More sperm whale

I’m back from vacation, and hopefully I’ll be able to pick up the pace on new entries.

The Rappahannock sperm whale is shown above. We’ve made a fair amount of progress exposing the recovered parts of the skull, which appear to be primarily the maxillae (the bones of the upper jaw that hold the teeth.) Preparation will be a lot slower now, as we try to remove the two dentaries (the lower jaws) from the maxillae; the dentaries are thin and fragile, and pressed tight against the other bones. The unidentified bone on the far left is apparently part of the skull, but I’m not yet sure which bone it is. Hopefully once the dentaries are removed I’ll be able to see how this bone relates to the maxilla and be able to identify it. Also notice the four prepared teeth in the lower left corner, and the fused jugal and lacrimal sitting beside them.

This entry was posted in Chesapeake Group, Rappahannock River sperm whale and tagged . Bookmark the permalink.

4 Responses to More sperm whale

  1. Doug says:

    such a jumble of bones. Oh, I got a couple up close pictures of that sperm whale skull:

  2. Alton Dooley says:

    Nice photos, Doug. I think I said before, the Santa Barbara whale looks like Zygophyseter to me, based on the long zygomatic process; Brygmophyseter, which is about the same size and has similar teeth, has a relatively stubby zygomatic process. One point, assuming the mandible is complete, there seem to be 13 teeth in the lower jaw. The only known specimen of Zygophyseter has 14, while the only known Brygmophyseter has 12. That said, most modern toothed whales are highly variable in their tooth counts.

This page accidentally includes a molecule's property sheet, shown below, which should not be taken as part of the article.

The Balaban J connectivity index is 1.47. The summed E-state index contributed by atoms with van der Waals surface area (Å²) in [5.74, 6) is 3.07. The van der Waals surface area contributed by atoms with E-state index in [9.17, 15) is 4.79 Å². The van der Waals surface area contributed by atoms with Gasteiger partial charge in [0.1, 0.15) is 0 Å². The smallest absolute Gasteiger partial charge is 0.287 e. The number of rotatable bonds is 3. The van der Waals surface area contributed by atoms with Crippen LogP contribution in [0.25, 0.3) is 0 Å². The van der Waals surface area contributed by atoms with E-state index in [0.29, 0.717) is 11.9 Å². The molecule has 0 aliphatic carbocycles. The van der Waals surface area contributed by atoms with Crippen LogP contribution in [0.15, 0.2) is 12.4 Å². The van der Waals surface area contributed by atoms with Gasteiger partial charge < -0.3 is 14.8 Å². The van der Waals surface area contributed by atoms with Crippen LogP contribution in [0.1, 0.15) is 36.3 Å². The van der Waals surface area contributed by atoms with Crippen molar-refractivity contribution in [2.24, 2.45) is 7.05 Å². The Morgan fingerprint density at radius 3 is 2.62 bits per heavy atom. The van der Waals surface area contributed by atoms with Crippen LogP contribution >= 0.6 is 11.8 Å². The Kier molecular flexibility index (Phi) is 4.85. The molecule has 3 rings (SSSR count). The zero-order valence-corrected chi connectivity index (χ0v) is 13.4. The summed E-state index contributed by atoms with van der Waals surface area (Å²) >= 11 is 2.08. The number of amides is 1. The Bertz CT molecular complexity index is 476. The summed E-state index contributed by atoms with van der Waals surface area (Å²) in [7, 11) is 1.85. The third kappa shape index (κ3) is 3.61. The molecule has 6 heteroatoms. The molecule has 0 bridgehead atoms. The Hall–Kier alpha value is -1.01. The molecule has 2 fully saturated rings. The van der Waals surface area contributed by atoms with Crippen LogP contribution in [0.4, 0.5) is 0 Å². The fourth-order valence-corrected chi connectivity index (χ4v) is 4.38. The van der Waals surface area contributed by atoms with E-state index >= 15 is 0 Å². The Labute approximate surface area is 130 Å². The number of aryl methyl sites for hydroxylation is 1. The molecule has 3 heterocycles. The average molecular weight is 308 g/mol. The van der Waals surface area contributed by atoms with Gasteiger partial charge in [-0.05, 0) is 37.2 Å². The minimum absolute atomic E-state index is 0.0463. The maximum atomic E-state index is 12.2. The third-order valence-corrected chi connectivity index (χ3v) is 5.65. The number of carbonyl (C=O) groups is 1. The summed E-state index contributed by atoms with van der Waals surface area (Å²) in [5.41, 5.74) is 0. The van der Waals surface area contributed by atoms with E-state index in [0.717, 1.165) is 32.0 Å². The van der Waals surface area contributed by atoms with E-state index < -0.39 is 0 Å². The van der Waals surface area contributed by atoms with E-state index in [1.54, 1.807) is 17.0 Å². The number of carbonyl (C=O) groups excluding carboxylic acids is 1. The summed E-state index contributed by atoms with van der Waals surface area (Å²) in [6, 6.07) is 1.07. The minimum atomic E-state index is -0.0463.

Also, if you look closely at the tooth close-up in your photo set, you can see that the teeth are worn at their tips (apical wear), and also show occlusal wear from rubbing against the opposing teeth. This seems to be common in the large-toothed sperm whales.

  3. Doug says:

    huh. Maybe when they redo that hall and when the skull comes out of the case, you can fly out here and get a close look at it, ha.

  4. Markus says:

    Perhaps this is interesting for you, a very nice photo of the Brygmophyseter-Skeleton in the japanese museum:
    I would really like to know how the spermaceti-organ of Brymophyseter was shaped, sadly I could find no dorsal views of the skull and I don´t have the descrption of this species. I would suppose that this species had still a comparable small spermaceti organ, but I would really like to know why for example at Zygophyseter only the posterior part of the head was covered with the spermacetiy-organ, and what this means for sperm whale evolution in general, i.e. was this a primitive trait or a re-reduction from ancestors which had full-covered rostrums.

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